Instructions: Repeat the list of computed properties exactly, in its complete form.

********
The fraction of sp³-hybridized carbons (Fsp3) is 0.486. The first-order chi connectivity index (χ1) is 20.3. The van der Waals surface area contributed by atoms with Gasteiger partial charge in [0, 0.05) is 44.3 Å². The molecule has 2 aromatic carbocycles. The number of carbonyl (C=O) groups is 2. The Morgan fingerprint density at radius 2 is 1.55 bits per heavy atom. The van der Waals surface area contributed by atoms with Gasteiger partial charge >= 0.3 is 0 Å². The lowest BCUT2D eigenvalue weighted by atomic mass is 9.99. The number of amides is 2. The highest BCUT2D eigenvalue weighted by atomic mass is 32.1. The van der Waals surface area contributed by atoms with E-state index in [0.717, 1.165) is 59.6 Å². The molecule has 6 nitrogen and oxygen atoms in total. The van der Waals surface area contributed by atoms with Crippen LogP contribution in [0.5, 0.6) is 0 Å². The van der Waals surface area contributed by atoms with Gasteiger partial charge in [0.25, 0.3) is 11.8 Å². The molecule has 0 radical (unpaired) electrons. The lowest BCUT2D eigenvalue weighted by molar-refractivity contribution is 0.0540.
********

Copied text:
The fraction of sp³-hybridized carbons (Fsp3) is 0.486. The first-order chi connectivity index (χ1) is 20.3. The van der Waals surface area contributed by atoms with Gasteiger partial charge in [0, 0.05) is 44.3 Å². The molecule has 2 aromatic carbocycles. The number of carbonyl (C=O) groups is 2. The Morgan fingerprint density at radius 2 is 1.55 bits per heavy atom. The van der Waals surface area contributed by atoms with Gasteiger partial charge >= 0.3 is 0 Å². The lowest BCUT2D eigenvalue weighted by atomic mass is 9.99. The number of amides is 2. The highest BCUT2D eigenvalue weighted by atomic mass is 32.1. The van der Waals surface area contributed by atoms with E-state index in [0.717, 1.165) is 59.6 Å². The molecule has 6 nitrogen and oxygen atoms in total. The van der Waals surface area contributed by atoms with Crippen LogP contribution in [0.5, 0.6) is 0 Å². The van der Waals surface area contributed by atoms with Gasteiger partial charge in [0.25, 0.3) is 11.8 Å². The molecule has 0 radical (unpaired) electrons. The lowest BCUT2D eigenvalue weighted by molar-refractivity contribution is 0.0540.